As early as 1966, students at SJU and CSB were carrying out protests against the war in Vietnam, including picketing Vice President Hubert H. Humphrey when he came to dedicate the newly built Alcuin Library.
In 1968, with the war in Vietnam escalating, Lyndon Johnson decided not to run for reelection. SJU's own Senator Eugene McCarthy entered the ring as an antiwar candidate, galvanizing "clean for Gene" students, including those from his alma mater.
By 1970, President Nixon's escalation of the war prompted protests, some of them violent, on college campuses across the country. Over 400 campuses had strikes or closures that year.
Four students were killed by the Ohio National Guard at Kent State on May 4th. The next day, the SJU student government facilitated a protest march from St. Cloud State's campus to the Federal Building in downtown St. Cloud. SJU, CSB and SCS (now SCSU) students were all involved, and a sit-down on Highway 23, St. Cloud's Division Street, stopped traffic across the DeSoto Bridge and brought intervention by the outnumbered local police, though the only attempted arrest was unsuccessful.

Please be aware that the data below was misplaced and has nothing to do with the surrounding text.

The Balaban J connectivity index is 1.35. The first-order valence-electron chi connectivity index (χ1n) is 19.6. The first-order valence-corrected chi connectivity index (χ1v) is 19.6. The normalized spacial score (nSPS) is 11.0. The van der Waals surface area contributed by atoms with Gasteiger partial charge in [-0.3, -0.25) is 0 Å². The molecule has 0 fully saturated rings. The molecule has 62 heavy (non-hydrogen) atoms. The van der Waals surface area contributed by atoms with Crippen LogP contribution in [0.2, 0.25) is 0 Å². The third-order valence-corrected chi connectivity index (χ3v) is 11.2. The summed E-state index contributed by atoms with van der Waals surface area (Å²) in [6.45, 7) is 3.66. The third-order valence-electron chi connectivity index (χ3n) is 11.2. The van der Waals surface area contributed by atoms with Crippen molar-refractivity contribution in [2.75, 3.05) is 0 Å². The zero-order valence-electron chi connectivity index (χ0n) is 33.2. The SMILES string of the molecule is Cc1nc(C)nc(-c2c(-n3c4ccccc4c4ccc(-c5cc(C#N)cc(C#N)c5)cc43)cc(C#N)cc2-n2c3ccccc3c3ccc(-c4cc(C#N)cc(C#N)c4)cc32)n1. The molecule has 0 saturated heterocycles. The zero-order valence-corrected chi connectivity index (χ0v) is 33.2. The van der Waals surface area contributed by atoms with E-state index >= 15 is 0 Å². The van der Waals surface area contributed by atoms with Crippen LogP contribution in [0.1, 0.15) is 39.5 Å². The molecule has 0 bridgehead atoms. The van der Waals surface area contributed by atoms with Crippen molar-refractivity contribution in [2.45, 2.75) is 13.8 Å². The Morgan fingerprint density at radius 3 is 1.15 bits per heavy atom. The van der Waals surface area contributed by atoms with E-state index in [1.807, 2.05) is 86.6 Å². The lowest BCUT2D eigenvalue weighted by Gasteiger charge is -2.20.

From The Record May 15, 1970 p. 4
SJU, CSB and Saint Cloud State College (now Saint Cloud State University) students were all involved, and a sit-down on Highway 23, St. Cloud's Division Street, stopped traffic across the DeSoto Bridge and brought intervention by the outnumbered local police, though the only attempted arrest was unsuccessful.
From The Record May 15, 1970, p. 1
More peace marches were held in the coming days, months and years.
SJU and CSB student activists led a shut-down of the St. John's campus on April 21, 1972 as a protest against ROTC:
"'Because this University supports the war in Indochina, it should be shut down. It is time that this institution's direct sanction of a clearly immoral conflict be confronted.'...the sponsorship of the ROTC program by St. John's University directly affects the national war effort, and ...this complicity should cease." (John Thavis, "ROTC: Bringing the War Home," The Record, April 28, 1972, p. 1.)
"Manning the Lines" at the April 21, 1972 blockade of Saint John's, from The Record, April 28, 1972, p. 1.
On that snowy day, those seeking to get to campus had to park their cars on the entrance roads and walk in to campus. (See Hirigoyen, Pat, "STRIKE: Report from the Barricades," The Record April 28, 1972, p. 1, and an article about the event in the Spring 1972 alumni magazine, p. 8-14, which featured a conversation about the blockade between several community members, followed by a response to the protest from SJU president Fr. Michael Blecker on p. 14.)
The ROTC issue had also kept Dorothy Day from accepting an honorary degree and participating in the Library's 1966 dedication.
Compiled in June 2011, and revised in April 2016, from resources in the SJU Archives, and other sources cited herein, by Peggy Landwehr Roske, CSB/SJU Archivist. All rights reserved.